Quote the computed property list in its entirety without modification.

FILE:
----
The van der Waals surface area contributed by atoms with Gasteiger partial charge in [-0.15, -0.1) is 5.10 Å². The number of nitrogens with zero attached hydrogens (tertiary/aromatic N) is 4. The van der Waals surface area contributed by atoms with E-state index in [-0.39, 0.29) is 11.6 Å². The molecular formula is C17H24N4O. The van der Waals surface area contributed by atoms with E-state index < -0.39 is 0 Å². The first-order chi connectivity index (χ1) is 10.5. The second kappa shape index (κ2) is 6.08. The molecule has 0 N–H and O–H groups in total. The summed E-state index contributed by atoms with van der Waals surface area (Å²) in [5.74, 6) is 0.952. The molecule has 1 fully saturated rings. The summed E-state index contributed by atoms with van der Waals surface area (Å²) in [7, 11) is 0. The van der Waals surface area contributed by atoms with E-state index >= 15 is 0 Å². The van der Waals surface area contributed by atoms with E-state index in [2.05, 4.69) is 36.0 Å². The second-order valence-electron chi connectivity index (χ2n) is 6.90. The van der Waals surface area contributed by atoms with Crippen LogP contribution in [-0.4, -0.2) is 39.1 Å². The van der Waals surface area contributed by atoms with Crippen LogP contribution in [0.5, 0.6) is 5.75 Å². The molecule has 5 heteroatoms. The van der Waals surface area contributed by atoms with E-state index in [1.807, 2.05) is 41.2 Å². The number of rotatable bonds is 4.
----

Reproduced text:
The van der Waals surface area contributed by atoms with Gasteiger partial charge in [-0.15, -0.1) is 5.10 Å². The number of nitrogens with zero attached hydrogens (tertiary/aromatic N) is 4. The van der Waals surface area contributed by atoms with E-state index in [-0.39, 0.29) is 11.6 Å². The molecular formula is C17H24N4O. The van der Waals surface area contributed by atoms with E-state index < -0.39 is 0 Å². The first-order chi connectivity index (χ1) is 10.5. The second kappa shape index (κ2) is 6.08. The molecule has 0 N–H and O–H groups in total. The summed E-state index contributed by atoms with van der Waals surface area (Å²) in [5.74, 6) is 0.952. The molecule has 1 fully saturated rings. The summed E-state index contributed by atoms with van der Waals surface area (Å²) in [7, 11) is 0. The van der Waals surface area contributed by atoms with E-state index >= 15 is 0 Å². The van der Waals surface area contributed by atoms with E-state index in [2.05, 4.69) is 36.0 Å². The second-order valence-electron chi connectivity index (χ2n) is 6.90. The van der Waals surface area contributed by atoms with Crippen LogP contribution in [-0.4, -0.2) is 39.1 Å². The van der Waals surface area contributed by atoms with Crippen LogP contribution in [0.5, 0.6) is 5.75 Å². The molecule has 5 heteroatoms. The van der Waals surface area contributed by atoms with E-state index in [1.807, 2.05) is 41.2 Å². The number of rotatable bonds is 4.